To be truly indie, we need to quit lying to ourselves. We don’t like Wolf Eyes. We enjoy singing along to Fall Out Boy’s “Sugar, We’re Going Down.” We are extremely uncomfortable wearing such tight clothes. The guy wearing the loose fit American Eagle jeans looks comfortable. In no way am I suggesting that we denounce our passion for Harvey Pekar and American Splendor, The Fiery Furnaces or Donnie Darko, nor do I believe that mainstream culture has done nearly enough to hit a healthy balance between what is Tom Cruise and what is Jason Schwartzman. What I am suggesting is that we allow ourselves to step beyond the confines of hipsterdom, and acknowledge that those who don’t indulge in the hipster lifestyle may have a few redeeming values.
“Those who enjoy success in the struggle to be recognized as cool know that whatever strategy they use, it must consist in distancing themselves (in the appropriate way) from what is considered ‘mainstream society,’” explains Forrest Perry in his essay Why Hipsters Aren’t All That Hip. As a hipster who doesn’t follow what’s “cool,” I’m going to snuggle as close to the mainstream as I feel comfortable with.
Mötley Crüe and Jack Johnson still suck.
Heavy Heavy Low Low and the Indian Curse
With a sound that has been described as brutal, ferocious and “sexy,” Heavy Heavy Low Low has taken the grindcore scene by storm. The New Weathermen Records band mates Danny, Robbie and Chris sat down with me and photographer Allison Frank in their van before their set at Chameleon Club on February 3, 2007.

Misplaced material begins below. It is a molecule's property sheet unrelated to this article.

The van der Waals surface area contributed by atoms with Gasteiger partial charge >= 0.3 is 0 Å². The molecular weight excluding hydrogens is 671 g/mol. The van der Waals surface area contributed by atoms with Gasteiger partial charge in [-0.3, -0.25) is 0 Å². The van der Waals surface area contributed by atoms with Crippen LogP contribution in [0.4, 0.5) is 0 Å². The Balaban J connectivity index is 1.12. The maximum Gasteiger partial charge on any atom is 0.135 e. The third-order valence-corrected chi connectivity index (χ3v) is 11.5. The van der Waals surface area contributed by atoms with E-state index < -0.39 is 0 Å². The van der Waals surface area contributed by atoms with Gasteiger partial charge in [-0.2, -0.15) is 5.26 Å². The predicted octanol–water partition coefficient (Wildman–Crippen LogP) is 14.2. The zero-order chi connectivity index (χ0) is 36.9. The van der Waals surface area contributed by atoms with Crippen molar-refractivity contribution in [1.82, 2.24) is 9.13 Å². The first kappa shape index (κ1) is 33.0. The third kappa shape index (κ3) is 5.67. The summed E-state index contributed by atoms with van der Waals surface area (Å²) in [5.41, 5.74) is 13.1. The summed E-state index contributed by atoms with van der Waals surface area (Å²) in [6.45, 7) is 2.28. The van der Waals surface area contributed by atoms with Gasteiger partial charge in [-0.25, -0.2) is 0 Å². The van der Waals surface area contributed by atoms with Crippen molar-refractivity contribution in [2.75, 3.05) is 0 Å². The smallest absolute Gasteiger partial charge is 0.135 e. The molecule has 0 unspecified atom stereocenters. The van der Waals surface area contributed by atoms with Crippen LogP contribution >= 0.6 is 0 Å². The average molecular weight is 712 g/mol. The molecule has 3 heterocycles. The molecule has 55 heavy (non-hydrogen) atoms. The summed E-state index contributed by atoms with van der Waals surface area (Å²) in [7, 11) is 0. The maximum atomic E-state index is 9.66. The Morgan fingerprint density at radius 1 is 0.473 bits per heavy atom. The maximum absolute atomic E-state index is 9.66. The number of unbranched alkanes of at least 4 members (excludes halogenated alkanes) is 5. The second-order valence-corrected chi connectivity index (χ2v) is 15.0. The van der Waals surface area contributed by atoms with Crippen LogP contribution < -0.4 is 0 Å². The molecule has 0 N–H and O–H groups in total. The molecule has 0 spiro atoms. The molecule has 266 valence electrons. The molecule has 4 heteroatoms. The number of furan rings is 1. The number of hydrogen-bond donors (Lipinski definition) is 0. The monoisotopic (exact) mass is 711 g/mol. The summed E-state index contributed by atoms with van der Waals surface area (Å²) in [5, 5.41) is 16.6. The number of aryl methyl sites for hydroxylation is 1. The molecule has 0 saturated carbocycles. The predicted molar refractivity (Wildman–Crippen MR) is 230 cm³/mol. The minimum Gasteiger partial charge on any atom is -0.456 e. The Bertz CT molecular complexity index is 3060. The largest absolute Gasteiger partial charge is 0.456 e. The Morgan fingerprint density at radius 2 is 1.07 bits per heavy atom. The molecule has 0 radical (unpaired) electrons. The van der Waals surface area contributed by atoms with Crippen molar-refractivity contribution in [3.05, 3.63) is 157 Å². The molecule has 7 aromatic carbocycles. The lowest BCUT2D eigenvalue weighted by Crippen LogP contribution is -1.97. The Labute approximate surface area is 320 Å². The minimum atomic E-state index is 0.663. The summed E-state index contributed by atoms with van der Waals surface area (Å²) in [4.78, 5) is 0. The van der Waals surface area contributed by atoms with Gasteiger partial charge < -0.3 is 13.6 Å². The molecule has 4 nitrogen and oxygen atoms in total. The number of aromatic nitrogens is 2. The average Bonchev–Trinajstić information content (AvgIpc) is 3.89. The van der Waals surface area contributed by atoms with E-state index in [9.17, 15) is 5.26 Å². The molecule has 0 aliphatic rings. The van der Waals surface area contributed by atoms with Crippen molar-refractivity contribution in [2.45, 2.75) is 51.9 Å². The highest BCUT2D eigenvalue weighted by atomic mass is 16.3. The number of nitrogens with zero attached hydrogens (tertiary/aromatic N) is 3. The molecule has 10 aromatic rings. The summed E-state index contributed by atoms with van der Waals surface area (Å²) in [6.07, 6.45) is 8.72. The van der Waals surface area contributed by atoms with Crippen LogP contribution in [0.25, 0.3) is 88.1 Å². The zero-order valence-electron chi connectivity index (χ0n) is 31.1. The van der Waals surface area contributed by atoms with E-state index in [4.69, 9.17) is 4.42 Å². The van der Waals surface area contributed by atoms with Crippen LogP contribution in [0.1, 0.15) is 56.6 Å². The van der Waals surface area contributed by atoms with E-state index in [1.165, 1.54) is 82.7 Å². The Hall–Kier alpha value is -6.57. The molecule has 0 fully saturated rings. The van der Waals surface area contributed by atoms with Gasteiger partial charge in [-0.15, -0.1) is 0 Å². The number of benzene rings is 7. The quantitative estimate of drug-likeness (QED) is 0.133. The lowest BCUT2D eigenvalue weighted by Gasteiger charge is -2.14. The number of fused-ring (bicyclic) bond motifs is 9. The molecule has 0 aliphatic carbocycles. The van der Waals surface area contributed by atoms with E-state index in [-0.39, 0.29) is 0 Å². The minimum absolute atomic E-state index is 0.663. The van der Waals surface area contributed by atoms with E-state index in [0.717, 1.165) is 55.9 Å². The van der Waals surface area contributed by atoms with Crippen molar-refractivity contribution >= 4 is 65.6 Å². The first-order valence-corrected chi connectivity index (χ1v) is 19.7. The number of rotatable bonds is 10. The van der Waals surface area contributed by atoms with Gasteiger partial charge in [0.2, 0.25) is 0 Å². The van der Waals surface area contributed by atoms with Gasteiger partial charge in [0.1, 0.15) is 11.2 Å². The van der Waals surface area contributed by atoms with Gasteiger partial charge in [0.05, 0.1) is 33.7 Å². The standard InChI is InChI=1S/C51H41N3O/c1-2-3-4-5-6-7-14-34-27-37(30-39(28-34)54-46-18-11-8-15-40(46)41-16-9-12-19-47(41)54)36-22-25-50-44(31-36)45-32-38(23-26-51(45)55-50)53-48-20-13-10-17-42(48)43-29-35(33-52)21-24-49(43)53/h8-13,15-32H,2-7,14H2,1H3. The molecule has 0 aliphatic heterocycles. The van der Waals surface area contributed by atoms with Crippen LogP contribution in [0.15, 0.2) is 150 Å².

IC: So how’s the tour been going?
Danny: This tour has been awesome. First couple of nights were a thousand plus. Some great kids are coming out and everyone’s really enjoying the tour.
IC: You guys are out with Fear Before, Murder by Death and Thursday. What’s it like to play on the same bill as Thursday?
Robbie: We’re all fans of them; I’ve been listening to them since high school.
Chris: Yeah, my old band covered one of their songs.
Robbie: Yeah, It’s kind of been a reality check, touring with bands like [Thursday, Murder By Death, Fear Before”>. It’s like, what the f*ck? How the hell did we get here? It’s really sick.
IC: So how have the kids been? Are they going crazy or is it more a chill group?
Chris: I don’t know dude. The kids almost seem afraid on this tour. The shows are always crazier when it’s more of our kids. The last tour with Haste the Day, The Calico System and Flee the Seen had some crazy kids though
IC: How’d that tour go?
Danny: It was fun. We really didn’t chill with those guys much.
Chris: We really didn’t get along, we just had different personalities. They’re nice guys though and their music is solid so it was fine.
Robbie: We had fun but this tour has been amazing.